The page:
Remember ‘Interstellar’ and ‘3 Idiots’ and how both the movies featured drones? Now drones are entering real life through popular commercial applications. The Indian armed forces have been using unmanned aerial vehicle (UAVs) for intelligence gathering and vigilance at international borders. But drones can be used for civil purposes like filming of aerial shots and agriculture management (monitoring crop growth, solar power plant performance monitoring, and spraying of pesticides over a large tract of land, etc.)
In the past two-three years, startups have recognised the business opportunity in the commercial use of UAVs in India. Some players in the field are: Drona Aviation, a SINE IIT Bombay incubated company (focuses on aerial cinematography); Chennai-based Atoms & Bytes (sells custom-made drones, drone kits, and accessories ); Bengaluru-based Edall Systems (provides industry-oriented training of UAVs for engineering students and builds and supplies UAV components to the Defense Research and Development Organisation and National Aerospace Labs); Mumbai-based startup Airpix (offers aerial photography and video production services for city planning and disaster management); and Netra by IdeaForge, founded by a group of IIT-Bombay graduates, an unmanned aerial vehicle that was used during the Uttarakhand floods rescue operations.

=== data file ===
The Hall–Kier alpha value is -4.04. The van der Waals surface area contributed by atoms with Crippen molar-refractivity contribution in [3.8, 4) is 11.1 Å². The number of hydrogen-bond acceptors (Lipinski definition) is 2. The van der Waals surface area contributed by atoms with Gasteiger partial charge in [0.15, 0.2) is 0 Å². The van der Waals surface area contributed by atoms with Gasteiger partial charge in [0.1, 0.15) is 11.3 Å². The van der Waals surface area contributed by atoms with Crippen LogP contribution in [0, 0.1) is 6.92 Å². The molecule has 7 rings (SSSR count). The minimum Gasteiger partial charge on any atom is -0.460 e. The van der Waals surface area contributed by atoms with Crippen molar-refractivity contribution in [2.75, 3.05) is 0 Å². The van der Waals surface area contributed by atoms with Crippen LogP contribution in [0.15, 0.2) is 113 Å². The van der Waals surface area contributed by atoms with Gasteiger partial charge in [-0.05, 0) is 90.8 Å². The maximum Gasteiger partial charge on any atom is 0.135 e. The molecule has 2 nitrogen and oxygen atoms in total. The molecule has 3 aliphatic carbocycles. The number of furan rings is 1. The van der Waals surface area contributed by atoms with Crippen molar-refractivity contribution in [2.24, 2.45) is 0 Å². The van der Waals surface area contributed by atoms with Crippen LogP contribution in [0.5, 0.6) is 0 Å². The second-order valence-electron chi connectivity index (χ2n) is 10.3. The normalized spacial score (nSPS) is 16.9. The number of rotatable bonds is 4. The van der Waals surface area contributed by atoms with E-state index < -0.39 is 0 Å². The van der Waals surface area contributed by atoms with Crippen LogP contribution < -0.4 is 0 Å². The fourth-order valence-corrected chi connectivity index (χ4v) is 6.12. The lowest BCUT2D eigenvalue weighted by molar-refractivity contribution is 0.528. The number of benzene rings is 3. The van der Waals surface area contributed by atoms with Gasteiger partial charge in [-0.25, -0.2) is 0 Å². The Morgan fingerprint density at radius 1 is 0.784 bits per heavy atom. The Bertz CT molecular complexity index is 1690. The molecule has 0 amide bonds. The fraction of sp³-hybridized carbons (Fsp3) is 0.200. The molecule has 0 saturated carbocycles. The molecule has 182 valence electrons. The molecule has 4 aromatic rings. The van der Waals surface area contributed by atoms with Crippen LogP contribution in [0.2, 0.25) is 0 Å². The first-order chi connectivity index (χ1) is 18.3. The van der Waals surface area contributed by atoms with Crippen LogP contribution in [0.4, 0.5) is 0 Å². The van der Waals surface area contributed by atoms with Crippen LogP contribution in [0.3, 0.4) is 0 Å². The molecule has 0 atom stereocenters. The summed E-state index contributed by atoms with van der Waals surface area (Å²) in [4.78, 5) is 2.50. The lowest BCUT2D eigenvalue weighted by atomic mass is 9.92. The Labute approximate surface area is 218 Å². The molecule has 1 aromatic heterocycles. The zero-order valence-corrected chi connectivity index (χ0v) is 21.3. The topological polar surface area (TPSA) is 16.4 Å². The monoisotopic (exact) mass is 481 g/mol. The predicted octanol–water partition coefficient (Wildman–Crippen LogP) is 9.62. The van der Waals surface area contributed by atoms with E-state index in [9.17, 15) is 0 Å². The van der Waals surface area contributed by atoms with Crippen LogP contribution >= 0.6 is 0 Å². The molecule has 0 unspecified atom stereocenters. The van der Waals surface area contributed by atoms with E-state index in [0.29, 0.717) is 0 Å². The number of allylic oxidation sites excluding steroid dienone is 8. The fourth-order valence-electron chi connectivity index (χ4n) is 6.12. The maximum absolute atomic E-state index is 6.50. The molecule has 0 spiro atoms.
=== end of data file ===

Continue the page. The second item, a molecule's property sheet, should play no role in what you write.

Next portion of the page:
Aerial photography and cinematography is a lucrative business as far as drones are concerned. Currently focused on aerial cinematography, Drona Aviation builds and customises their own drones with features for safety and ease of use. Drona Aviation hopes to develop drone-based solutions for surveying, tourism, safety, mining, and agriculture. Apurva Godbole, CEO, Drona Aviation, says: “In the last decade and a half, especially after the advent of BLDC motors, aerospace engineering has moved from commercial and defense planes to low-cost decentralised solutions like drones. We want to solve civilian problems with the use of drones. Our present focus is on cinematography, security, advertisement, and tourism.”
Over the last two years, with the demand for drones entering into the mainstream, more entrepreneurs are entering the space. Edall Systems founded in 2011 by ex-National Aeronautics Limited engineer Pritam Ashutosh Sahu, started as an aviation training facility for drone hobbyists and colleges in Bengaluru. The company now is a drone consulting and deployment practice.
AirPix started in 2012 by four Mumbai college grads is another company hoping to capitalise on the use of drones. Says Aniket Tatipamula, Co-founder of AirPix: “Our drone is not yet commercial, because we are making image sensors that can take high resolution pictures of land or a physical structure and imprint them as 3D models on computers in real time.” Aniket says that AirPix has piloted their drones with a windmill company and has provided them with information on the damages on the blades of windmills. The entire wind farm of 100 acres was monitored by photographs constantly sent by five drones. The company is planning to create a business model around photography analysis, 3D modelling, and annual maintenance contracts, says Ankit.